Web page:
Maladaptive cognitions predict changes in problematic gaming in highly-engaged adults: A 12-month longitudinal study (2016)

Addict Behav. 2016 Oct 25;65:125-130. doi: 10.1016/j.addbeh.2016.10.013.

Forrest CJ1, King DL2, Delfabbro PH3.


Understanding the role of maladaptive gaming-related cognitions may assist in screening and interventions for problematic gaming, including Internet gaming disorder (IGD). Cognitive-behavioural interventions that target specific cognitions related to gaming may be more effective than more general approaches that focus only on preoccupation with games. Although past research has identified cross-sectional associations between maladaptive cognitions and problematic gaming, it is less clear whether these cognitions can predict future changes in problematic gaming behaviour.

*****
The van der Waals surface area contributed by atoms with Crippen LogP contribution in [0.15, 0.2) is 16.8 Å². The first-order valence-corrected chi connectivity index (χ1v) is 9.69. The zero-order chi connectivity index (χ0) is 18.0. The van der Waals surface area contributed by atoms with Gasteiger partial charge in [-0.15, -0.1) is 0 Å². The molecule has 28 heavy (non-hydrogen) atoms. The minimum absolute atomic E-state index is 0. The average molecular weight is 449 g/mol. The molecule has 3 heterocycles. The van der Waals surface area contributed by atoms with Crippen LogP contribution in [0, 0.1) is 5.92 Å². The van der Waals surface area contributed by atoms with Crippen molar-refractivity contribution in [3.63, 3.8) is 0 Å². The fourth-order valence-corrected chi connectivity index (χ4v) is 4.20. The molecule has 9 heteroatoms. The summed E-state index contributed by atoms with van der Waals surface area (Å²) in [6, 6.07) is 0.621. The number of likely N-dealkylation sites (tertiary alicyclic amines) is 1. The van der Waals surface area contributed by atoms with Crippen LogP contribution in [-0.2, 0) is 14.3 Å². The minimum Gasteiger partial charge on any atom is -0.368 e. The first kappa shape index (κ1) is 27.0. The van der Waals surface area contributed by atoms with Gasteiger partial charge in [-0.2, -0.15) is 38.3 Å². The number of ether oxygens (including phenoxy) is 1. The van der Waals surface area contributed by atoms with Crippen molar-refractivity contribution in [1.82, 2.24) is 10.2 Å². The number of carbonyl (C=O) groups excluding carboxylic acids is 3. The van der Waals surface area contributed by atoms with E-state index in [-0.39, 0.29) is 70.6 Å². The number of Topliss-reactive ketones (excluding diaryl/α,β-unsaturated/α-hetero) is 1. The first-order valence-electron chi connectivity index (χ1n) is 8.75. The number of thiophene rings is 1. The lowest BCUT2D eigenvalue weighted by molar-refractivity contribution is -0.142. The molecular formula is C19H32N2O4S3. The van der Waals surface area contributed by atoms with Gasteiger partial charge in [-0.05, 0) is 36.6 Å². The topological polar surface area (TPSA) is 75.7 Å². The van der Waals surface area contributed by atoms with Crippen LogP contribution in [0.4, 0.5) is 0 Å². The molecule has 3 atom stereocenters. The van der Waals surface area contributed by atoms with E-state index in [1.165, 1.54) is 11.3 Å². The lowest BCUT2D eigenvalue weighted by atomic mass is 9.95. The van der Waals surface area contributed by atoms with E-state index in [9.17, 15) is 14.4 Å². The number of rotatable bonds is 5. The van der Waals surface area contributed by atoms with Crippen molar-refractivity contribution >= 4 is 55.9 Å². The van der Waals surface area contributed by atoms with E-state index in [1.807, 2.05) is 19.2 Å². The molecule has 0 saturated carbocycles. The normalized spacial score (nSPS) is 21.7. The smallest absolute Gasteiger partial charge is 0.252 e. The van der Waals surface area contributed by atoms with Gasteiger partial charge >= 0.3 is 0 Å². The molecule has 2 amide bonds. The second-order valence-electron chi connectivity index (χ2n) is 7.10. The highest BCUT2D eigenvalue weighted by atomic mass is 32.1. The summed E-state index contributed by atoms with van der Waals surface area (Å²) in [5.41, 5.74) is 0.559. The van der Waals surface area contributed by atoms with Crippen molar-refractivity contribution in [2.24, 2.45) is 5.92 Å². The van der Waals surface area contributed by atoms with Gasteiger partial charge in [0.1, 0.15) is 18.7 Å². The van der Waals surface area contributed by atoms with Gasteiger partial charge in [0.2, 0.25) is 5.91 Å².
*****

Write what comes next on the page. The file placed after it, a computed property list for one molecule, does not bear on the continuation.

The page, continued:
The present study employed an 18-item measure of gaming cognition, assessing perfectionism, cognitive salience, regret, and behavioural salience, to investigate potential changes in problematic gaming over a 12-month period. The sample included 465 Australian adults (84% male, Mage=26.2years). It was found that individuals who became problematic gamers over 12months had higher baseline scores on perfectionism (d=1.20), cognitive salience (d=0.74) and regret (d=0.69) than those who remained non-problematic gamers.

Problematic gamers who became non-problematic gamers had lower baseline perfectionism scores (d=0.62) than those who remained problematic gamers. Cognitive change accounted for an additional 28% of variance in problematic gaming scores beyond gender, age, and frequency of gaming. These findings suggest that maladaptive gaming-related cognitions could be screened in clinical trials to aid in case formulation and inform decisions on needed interventions to deliver optimal client outcomes.

KEYWORDS:  Addiction; Cognition; Cognitive-behaviour therapy; Internet gaming disorder; Longitudinal; Problem video-gaming

PMID: 27816037

DOI: 10.1016/j.addbeh.2016.10.013